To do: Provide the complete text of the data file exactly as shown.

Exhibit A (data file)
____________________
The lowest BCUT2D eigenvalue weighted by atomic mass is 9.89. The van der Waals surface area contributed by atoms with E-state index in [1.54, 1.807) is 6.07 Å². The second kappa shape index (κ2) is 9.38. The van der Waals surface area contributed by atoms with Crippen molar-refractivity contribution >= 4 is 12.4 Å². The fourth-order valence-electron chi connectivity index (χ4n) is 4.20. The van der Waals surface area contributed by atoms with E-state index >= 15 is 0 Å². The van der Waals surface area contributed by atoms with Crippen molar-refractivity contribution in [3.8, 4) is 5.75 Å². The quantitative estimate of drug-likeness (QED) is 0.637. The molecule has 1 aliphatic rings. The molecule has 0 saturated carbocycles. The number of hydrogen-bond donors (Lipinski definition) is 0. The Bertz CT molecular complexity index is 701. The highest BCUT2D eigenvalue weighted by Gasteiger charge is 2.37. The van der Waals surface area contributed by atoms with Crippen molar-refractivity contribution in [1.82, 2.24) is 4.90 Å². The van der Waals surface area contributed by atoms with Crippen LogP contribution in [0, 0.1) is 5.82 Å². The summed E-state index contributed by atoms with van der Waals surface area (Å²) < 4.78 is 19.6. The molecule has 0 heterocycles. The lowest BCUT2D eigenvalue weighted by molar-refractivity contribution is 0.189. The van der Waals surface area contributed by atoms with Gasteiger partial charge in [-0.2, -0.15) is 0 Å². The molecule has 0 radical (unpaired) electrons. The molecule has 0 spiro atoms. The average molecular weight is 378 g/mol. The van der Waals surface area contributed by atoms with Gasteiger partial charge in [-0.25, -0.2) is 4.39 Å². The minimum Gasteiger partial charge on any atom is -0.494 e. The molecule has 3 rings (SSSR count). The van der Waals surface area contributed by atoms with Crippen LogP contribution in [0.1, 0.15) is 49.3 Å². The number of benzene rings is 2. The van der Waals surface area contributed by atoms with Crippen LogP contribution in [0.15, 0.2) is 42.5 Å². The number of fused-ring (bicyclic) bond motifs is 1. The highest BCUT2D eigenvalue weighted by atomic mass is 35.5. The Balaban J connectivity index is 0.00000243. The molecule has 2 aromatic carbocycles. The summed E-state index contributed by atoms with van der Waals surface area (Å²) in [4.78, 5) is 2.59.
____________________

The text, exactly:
The lowest BCUT2D eigenvalue weighted by atomic mass is 9.89. The van der Waals surface area contributed by atoms with E-state index in [1.54, 1.807) is 6.07 Å². The second kappa shape index (κ2) is 9.38. The van der Waals surface area contributed by atoms with Crippen molar-refractivity contribution >= 4 is 12.4 Å². The fourth-order valence-electron chi connectivity index (χ4n) is 4.20. The van der Waals surface area contributed by atoms with E-state index >= 15 is 0 Å². The van der Waals surface area contributed by atoms with Crippen molar-refractivity contribution in [3.8, 4) is 5.75 Å². The quantitative estimate of drug-likeness (QED) is 0.637. The molecule has 1 aliphatic rings. The molecule has 0 saturated carbocycles. The number of hydrogen-bond donors (Lipinski definition) is 0. The Bertz CT molecular complexity index is 701. The highest BCUT2D eigenvalue weighted by Gasteiger charge is 2.37. The van der Waals surface area contributed by atoms with Crippen molar-refractivity contribution in [1.82, 2.24) is 4.90 Å². The van der Waals surface area contributed by atoms with Crippen LogP contribution in [0, 0.1) is 5.82 Å². The summed E-state index contributed by atoms with van der Waals surface area (Å²) < 4.78 is 19.6. The molecule has 0 heterocycles. The lowest BCUT2D eigenvalue weighted by molar-refractivity contribution is 0.189. The van der Waals surface area contributed by atoms with Gasteiger partial charge in [-0.2, -0.15) is 0 Å². The molecule has 0 radical (unpaired) electrons. The molecule has 0 spiro atoms. The average molecular weight is 378 g/mol. The van der Waals surface area contributed by atoms with Gasteiger partial charge in [-0.25, -0.2) is 4.39 Å². The minimum Gasteiger partial charge on any atom is -0.494 e. The molecule has 3 rings (SSSR count). The van der Waals surface area contributed by atoms with Crippen LogP contribution in [0.1, 0.15) is 49.3 Å². The number of benzene rings is 2. The van der Waals surface area contributed by atoms with Crippen LogP contribution in [0.15, 0.2) is 42.5 Å². The number of fused-ring (bicyclic) bond motifs is 1. The highest BCUT2D eigenvalue weighted by atomic mass is 35.5. The Balaban J connectivity index is 0.00000243. The molecule has 2 aromatic carbocycles. The summed E-state index contributed by atoms with van der Waals surface area (Å²) in [4.78, 5) is 2.59.